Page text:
Frozen ‘Brown Blob’ Turns Out To Be 30,000-Year-Old Squirrel, Paleontologists Say


Kate Hirzel Contributor
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Canadian paleontologists have revealed the discovery of a mummified Arctic ground squirrel dating back to the Ice Age, according to CBC.

A placer miner in the Yukon found the squirrel in 2018, Canadian news outlet CBC reported Wednesday. The discovery was only recently made public because the Yukon Beringia Interpretive Center in Whitehorse is set to display the mummified squirrel later in the spring. It will be displayed with a mummified black-footed ferret found decades back.

“I’m really impressed that someone recognized it for what it was. From the outside, it just kind of looks like a brown blob. It looks a bit like a brown rock,” Whitehorse veterinarian Dr. Jess Heath told CBC. 

Miners often find Ice Age bones and fossils preserved in the Canadian territory’s permafrost, the outlet reported.

“I study bones all the time and they’re exciting, they’re really neat. But when you see an animal that’s perfectly preserved, that’s 30,000 years old, and you can see its face and its skin and its hair and all that, it’s just so visceral. It brings it so to life,” Yukon government paleontologist Grant Zazula told CBC.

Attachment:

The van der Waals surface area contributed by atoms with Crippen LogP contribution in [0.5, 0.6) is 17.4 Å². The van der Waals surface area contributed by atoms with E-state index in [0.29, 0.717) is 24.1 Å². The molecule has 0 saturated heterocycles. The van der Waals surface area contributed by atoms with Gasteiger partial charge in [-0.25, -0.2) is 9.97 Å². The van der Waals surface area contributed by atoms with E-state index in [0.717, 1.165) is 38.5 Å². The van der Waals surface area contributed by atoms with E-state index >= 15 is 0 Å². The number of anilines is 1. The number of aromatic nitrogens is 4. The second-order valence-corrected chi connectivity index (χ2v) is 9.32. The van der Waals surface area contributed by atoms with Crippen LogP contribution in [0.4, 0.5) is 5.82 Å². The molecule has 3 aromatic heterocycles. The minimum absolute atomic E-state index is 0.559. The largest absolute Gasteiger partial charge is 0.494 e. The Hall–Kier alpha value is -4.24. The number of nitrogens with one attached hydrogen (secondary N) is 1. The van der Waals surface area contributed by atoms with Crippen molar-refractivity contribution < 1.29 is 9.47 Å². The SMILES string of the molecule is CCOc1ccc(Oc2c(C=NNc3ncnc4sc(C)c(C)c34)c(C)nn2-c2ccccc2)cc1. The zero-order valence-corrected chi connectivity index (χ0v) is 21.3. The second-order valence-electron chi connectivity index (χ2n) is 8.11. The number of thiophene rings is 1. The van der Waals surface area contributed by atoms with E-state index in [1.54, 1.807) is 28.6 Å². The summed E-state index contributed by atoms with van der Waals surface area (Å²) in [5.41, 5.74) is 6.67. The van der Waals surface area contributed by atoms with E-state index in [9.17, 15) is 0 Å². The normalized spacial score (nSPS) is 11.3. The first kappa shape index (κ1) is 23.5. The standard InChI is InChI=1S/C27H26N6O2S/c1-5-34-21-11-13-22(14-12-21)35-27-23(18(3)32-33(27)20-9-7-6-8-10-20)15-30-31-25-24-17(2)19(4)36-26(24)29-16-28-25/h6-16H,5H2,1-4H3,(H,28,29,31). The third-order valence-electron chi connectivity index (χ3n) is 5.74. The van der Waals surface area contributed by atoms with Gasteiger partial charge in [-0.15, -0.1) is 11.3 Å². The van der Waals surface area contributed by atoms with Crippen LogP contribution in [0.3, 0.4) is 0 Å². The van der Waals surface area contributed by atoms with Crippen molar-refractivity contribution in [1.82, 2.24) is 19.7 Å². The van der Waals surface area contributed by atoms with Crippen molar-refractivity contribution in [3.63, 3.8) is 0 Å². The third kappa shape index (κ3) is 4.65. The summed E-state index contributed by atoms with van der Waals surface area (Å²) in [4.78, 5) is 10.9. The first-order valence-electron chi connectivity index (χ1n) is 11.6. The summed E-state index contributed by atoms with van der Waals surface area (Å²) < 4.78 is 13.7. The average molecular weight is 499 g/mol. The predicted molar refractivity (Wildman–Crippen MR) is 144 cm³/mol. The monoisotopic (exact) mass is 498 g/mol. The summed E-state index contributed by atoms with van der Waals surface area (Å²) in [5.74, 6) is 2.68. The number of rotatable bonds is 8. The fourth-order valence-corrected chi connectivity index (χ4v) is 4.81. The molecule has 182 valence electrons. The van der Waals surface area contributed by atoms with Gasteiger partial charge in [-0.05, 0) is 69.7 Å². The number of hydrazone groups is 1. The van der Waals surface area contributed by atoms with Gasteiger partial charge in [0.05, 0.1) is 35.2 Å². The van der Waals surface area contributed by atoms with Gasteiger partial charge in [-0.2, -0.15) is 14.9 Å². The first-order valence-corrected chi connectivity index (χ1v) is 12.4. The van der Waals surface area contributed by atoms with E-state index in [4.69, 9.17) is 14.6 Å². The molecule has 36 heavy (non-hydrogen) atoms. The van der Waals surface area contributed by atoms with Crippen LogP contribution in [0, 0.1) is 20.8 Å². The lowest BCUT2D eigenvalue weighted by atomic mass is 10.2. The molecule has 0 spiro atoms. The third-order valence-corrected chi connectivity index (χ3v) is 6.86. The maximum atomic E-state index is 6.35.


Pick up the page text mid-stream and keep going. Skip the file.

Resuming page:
Finding a full, mummified squirrel preserved over so many millennia is unusual, according to Zazula. Squirrels are especially unique to study because they persisted in the Yukon after the Ice Age, CBC reported. (RELATED:Tiny Animal Is Thought To Have Survived The Last Ice Ages)

“Some people get really, really excited when they find that giant woolly mammoth leg or, you know, the big tusks or the big skulls. But for me, the Arctic ground squirrel fossils, the nests, and now this mummified squirrel, are really the coolest things that we do have. They’re my favorites, for sure,” Zazula told the outlet.

A 57,000-year-old mummified grey wolf pup with its internal organs intact was found in the Yukon in 2016, CBC reported in 2020. A gold miner discovered a baby woolly mammoth in the territory in 2022, according to the outlet. It was the first one found in North America, and the second in the entire world, CBC reported, citing Zazula.

Nearly all of North America was covered in glaciers during the last Ice Age, except in the Yukon because the territory was too dry, according to Smithsonian Magazine. The Yukon was home to many animals, and when they died, they became part of the frozen ground. The bones, bodies and DNA are well preserved in permafrost, which helps scientists make discoveries today. The Yukon is referred to as the “gold rush” for paleontologists, according to the magazine.